I thus believe that I owe my readers a clarification of my thought on this matter.

If the word “preside” means no more than liturgical leadership, then of course laypeople may preside over certain liturgical acts, especially when an ordained minister is not present. This, I believe, is the sense used in canon law.

It is not necessarily the sense used in the Catechism, as this number regards blessings, some of which laypeople may impart in virtue of the common priesthood and not as substitutes for an absent minister.

When I used the term “preside” in my earlier article, I used the term in a theological-liturgical and not in canonical context and probably should have made some pertinent distinctions.

For example, a layperson may lead a group in a liturgical act such as the recitation of the Liturgy of the Hours. But the leader does not, strictly speaking, preside. This is demonstrated by certain norms and changes in the rites such as the fact that he or she does not use the presidential chair and does not impart a blessing at the end.

Similar norms are observed when lay ministers lead Liturgies of the Word with distribution of Holy Communion. In these cases it is also recommended that if there are several ministers present, they should take charge of different moments of the celebration so that none appear to preside over the celebration.

From a theological perspective, the liturgical exercise of the royal or common priesthood either of an individual or of an assembly always requires hierarchical communion with the ordained ministry.

When an ordained minister is present, he thus presides in the sense that hierarchical communion is established through him. Thus the greeting and response: “The Lord be with you” / “And with your spirit,” and others like it.

If no ordained minister is present, then the assembly still implicitly establishes hierarchical communion with the ordained ministry by following the Church’s rites and texts through which it manifests the Church at prayer. In such cases the lay minister who leads guides or even presides (in the wider sense) over the assembly performs a liturgical service but is not the means through which the assembly establishes communion.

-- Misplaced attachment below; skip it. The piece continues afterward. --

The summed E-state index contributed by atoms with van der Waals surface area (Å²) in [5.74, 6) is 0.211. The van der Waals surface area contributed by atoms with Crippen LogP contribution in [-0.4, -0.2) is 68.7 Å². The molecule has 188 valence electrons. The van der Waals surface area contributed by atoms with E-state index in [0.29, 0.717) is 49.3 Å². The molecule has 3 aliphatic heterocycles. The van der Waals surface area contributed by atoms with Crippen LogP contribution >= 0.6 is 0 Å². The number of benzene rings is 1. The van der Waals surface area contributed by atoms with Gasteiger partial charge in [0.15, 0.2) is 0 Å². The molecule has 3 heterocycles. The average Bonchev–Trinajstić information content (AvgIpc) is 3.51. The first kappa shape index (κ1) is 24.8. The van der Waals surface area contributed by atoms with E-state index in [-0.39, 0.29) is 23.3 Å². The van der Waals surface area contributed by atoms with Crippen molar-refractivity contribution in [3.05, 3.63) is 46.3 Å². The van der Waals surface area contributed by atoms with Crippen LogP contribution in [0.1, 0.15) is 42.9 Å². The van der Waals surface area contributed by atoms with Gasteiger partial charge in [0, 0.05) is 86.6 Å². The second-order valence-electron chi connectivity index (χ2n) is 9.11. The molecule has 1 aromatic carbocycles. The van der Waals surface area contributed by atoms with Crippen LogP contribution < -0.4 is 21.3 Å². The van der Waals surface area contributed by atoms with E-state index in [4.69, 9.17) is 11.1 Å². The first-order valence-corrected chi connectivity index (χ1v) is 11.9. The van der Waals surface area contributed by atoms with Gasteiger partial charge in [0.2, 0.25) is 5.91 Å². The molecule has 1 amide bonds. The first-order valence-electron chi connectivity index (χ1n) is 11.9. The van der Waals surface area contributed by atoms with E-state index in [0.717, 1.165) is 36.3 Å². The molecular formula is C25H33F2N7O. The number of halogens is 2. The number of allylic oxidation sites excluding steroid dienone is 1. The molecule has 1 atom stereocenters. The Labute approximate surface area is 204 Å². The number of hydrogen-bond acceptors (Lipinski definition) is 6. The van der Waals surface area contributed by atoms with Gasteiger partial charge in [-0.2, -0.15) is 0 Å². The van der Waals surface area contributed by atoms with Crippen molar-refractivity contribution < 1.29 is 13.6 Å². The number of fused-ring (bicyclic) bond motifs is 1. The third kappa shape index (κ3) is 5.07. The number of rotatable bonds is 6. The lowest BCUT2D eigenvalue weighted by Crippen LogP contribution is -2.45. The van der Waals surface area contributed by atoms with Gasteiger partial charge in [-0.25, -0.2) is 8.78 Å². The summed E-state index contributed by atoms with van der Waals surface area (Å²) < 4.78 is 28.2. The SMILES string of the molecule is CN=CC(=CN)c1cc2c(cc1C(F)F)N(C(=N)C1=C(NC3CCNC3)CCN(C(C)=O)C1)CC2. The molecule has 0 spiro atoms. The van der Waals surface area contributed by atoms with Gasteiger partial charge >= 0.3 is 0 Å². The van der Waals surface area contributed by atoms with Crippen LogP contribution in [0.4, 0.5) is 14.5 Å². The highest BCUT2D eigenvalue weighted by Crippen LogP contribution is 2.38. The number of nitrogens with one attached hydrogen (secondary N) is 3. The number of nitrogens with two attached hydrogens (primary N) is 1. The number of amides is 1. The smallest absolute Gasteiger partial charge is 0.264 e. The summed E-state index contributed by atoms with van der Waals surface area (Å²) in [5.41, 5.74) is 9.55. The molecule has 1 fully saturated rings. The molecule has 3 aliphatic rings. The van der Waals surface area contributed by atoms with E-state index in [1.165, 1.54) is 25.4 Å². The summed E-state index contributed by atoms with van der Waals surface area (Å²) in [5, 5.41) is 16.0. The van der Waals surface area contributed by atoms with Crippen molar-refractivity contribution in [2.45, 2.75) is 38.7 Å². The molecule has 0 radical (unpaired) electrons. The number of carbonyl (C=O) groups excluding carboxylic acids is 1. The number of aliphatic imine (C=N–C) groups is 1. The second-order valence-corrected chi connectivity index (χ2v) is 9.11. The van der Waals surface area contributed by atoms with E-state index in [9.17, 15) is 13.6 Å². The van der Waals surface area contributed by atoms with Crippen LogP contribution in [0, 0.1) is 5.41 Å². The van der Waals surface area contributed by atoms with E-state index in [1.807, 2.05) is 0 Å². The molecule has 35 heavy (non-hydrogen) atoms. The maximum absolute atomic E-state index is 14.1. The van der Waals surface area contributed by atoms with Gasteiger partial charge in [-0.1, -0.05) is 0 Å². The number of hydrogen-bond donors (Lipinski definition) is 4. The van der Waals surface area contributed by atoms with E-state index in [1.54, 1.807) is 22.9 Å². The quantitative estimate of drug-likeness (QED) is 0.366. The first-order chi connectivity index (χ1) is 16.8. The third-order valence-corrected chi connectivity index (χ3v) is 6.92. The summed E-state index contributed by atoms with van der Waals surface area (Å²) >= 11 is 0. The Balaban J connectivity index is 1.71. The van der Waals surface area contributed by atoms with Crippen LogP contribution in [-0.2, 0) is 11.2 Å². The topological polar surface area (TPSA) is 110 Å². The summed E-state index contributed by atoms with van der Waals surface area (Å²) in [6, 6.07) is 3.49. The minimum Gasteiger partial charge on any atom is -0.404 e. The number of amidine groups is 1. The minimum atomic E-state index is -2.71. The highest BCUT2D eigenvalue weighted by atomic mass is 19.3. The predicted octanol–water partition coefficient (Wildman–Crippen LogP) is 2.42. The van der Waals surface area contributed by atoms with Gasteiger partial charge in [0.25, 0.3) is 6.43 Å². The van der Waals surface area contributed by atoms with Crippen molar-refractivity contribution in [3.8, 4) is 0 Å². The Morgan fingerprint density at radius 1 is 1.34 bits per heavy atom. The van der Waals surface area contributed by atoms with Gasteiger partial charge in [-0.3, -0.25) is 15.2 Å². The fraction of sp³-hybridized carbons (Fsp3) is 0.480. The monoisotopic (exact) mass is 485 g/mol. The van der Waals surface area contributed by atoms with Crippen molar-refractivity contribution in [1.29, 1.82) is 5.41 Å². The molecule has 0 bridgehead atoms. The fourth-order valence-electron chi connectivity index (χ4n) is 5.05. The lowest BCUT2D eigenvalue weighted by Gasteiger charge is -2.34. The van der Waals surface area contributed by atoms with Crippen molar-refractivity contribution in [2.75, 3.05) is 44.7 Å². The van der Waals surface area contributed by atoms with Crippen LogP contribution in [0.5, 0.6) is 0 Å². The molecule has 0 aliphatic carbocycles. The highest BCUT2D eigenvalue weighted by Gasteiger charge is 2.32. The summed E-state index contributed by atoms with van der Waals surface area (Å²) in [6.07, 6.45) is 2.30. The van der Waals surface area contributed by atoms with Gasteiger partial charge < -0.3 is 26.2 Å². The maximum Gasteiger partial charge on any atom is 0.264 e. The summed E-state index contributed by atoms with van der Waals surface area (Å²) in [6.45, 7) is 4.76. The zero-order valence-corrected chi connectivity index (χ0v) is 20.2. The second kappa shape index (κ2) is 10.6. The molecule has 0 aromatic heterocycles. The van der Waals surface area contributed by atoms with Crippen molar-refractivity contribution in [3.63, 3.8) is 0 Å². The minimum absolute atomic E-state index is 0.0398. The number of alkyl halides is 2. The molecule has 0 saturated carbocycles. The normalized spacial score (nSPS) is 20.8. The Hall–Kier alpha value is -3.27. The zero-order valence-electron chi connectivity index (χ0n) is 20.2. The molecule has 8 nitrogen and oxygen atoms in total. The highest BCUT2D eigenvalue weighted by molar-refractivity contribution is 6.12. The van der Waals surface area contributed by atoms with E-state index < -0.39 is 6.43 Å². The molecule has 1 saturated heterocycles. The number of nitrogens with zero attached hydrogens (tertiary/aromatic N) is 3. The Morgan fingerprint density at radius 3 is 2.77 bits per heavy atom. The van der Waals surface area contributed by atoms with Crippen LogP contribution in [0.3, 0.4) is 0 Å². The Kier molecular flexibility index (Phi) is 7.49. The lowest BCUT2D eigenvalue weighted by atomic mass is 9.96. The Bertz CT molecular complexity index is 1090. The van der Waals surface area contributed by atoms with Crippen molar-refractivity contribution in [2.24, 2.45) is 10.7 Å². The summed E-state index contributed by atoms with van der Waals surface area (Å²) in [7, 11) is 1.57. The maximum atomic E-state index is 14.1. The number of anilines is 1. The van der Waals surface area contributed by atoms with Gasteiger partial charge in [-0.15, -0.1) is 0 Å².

Although many blessings may be imparted by laypeople, No. 18 of the General Introduction to the Shorter Book of Blessings says that it belongs to bishops/priests/deacons to “preside” at certain blessings, but when referring to lay ministers it does not use the word “preside.” Rather, it says that lay ministers may “impart” or “celebrate” a blessing in virtue of their baptism and confirmation.

There are also different rites and formulas for when the blessing is given by an ordained or lay minister. Also, the canon cited as a source in the footnote to No. 1669 of the Catechism (Canon 1168) does not use the word “preside” but rather “administer” a blessing.

There are so many Church documents touching upon liturgy that the occasional apparent contradiction or confusion in terminology should not surprise us.

I hope that this clarifies our readers’ doubts and will not produce further fog. As always I am grateful for the care and attention given to these poor words.

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Readers may send questions to Please put the word “Liturgy” in the subject field. The text should include your initials, your city and your state, province or country. Father McNamara can only answer a small selection of the great number of questions that arrive.